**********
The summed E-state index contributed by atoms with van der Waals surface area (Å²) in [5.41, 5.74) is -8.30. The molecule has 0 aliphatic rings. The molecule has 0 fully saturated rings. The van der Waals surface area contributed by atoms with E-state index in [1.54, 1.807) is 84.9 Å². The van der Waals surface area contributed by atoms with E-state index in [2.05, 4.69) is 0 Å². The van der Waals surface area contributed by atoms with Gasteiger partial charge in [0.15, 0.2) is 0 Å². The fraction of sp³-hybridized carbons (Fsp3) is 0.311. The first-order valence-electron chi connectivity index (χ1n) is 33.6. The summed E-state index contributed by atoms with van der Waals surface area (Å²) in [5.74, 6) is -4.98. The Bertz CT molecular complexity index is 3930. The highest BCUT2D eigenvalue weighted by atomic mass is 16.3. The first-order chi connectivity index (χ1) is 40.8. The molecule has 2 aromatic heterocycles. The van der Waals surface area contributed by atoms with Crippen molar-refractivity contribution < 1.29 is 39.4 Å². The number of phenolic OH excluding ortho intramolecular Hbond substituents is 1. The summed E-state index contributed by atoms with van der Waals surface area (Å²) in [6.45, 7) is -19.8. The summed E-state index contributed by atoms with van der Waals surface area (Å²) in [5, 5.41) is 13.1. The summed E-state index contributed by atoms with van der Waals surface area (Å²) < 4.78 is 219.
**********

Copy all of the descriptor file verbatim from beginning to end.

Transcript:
The summed E-state index contributed by atoms with van der Waals surface area (Å²) in [5.41, 5.74) is -8.30. The molecule has 0 aliphatic rings. The molecule has 0 fully saturated rings. The van der Waals surface area contributed by atoms with E-state index in [1.54, 1.807) is 84.9 Å². The van der Waals surface area contributed by atoms with E-state index in [2.05, 4.69) is 0 Å². The van der Waals surface area contributed by atoms with Gasteiger partial charge in [0.15, 0.2) is 0 Å². The fraction of sp³-hybridized carbons (Fsp3) is 0.311. The first-order valence-electron chi connectivity index (χ1n) is 33.6. The summed E-state index contributed by atoms with van der Waals surface area (Å²) in [5.74, 6) is -4.98. The Bertz CT molecular complexity index is 3930. The highest BCUT2D eigenvalue weighted by atomic mass is 16.3. The first-order chi connectivity index (χ1) is 40.8. The molecule has 2 aromatic heterocycles. The van der Waals surface area contributed by atoms with Crippen molar-refractivity contribution < 1.29 is 39.4 Å². The number of phenolic OH excluding ortho intramolecular Hbond substituents is 1. The summed E-state index contributed by atoms with van der Waals surface area (Å²) in [6.45, 7) is -19.8. The summed E-state index contributed by atoms with van der Waals surface area (Å²) in [5, 5.41) is 13.1. The summed E-state index contributed by atoms with van der Waals surface area (Å²) < 4.78 is 219.